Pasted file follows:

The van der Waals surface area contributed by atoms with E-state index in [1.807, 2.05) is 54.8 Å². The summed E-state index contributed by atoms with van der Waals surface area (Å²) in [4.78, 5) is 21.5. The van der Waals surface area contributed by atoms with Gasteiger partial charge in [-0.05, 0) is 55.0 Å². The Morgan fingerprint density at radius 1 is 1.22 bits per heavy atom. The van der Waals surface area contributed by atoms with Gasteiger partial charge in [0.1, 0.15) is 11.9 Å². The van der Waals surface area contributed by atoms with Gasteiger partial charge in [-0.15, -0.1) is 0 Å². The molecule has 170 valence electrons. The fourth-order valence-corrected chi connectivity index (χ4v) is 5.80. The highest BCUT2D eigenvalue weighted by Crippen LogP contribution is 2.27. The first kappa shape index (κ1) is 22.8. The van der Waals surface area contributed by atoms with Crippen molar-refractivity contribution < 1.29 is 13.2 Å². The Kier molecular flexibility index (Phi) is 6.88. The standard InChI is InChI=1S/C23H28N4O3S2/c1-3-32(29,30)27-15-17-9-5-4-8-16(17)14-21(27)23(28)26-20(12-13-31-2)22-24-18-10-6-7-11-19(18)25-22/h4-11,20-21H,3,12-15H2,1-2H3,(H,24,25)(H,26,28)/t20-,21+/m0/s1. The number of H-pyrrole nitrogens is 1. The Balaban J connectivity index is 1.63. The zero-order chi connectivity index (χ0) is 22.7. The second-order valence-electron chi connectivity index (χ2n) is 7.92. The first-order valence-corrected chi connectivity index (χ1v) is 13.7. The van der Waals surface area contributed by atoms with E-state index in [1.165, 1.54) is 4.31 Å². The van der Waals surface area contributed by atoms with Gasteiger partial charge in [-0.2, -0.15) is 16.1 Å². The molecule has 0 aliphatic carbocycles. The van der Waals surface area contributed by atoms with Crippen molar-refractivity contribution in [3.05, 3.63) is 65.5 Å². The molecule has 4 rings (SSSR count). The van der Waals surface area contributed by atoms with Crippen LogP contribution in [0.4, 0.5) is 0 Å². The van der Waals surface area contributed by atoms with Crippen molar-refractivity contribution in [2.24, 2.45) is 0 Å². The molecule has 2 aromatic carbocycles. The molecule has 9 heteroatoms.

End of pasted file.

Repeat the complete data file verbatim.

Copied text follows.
The van der Waals surface area contributed by atoms with E-state index in [1.807, 2.05) is 54.8 Å². The summed E-state index contributed by atoms with van der Waals surface area (Å²) in [4.78, 5) is 21.5. The van der Waals surface area contributed by atoms with Gasteiger partial charge in [-0.05, 0) is 55.0 Å². The Morgan fingerprint density at radius 1 is 1.22 bits per heavy atom. The van der Waals surface area contributed by atoms with Gasteiger partial charge in [0.1, 0.15) is 11.9 Å². The van der Waals surface area contributed by atoms with Gasteiger partial charge in [-0.15, -0.1) is 0 Å². The molecule has 170 valence electrons. The fourth-order valence-corrected chi connectivity index (χ4v) is 5.80. The highest BCUT2D eigenvalue weighted by Crippen LogP contribution is 2.27. The first kappa shape index (κ1) is 22.8. The van der Waals surface area contributed by atoms with Crippen molar-refractivity contribution < 1.29 is 13.2 Å². The Kier molecular flexibility index (Phi) is 6.88. The standard InChI is InChI=1S/C23H28N4O3S2/c1-3-32(29,30)27-15-17-9-5-4-8-16(17)14-21(27)23(28)26-20(12-13-31-2)22-24-18-10-6-7-11-19(18)25-22/h4-11,20-21H,3,12-15H2,1-2H3,(H,24,25)(H,26,28)/t20-,21+/m0/s1. The number of H-pyrrole nitrogens is 1. The Balaban J connectivity index is 1.63. The zero-order chi connectivity index (χ0) is 22.7. The second-order valence-electron chi connectivity index (χ2n) is 7.92. The first-order valence-corrected chi connectivity index (χ1v) is 13.7. The van der Waals surface area contributed by atoms with E-state index in [1.165, 1.54) is 4.31 Å². The van der Waals surface area contributed by atoms with Gasteiger partial charge in [-0.2, -0.15) is 16.1 Å². The molecule has 0 aliphatic carbocycles. The van der Waals surface area contributed by atoms with Crippen molar-refractivity contribution in [3.05, 3.63) is 65.5 Å². The molecule has 4 rings (SSSR count). The van der Waals surface area contributed by atoms with Crippen LogP contribution in [0.4, 0.5) is 0 Å². The van der Waals surface area contributed by atoms with Crippen molar-refractivity contribution in [2.24, 2.45) is 0 Å². The molecule has 2 aromatic carbocycles. The molecule has 9 heteroatoms.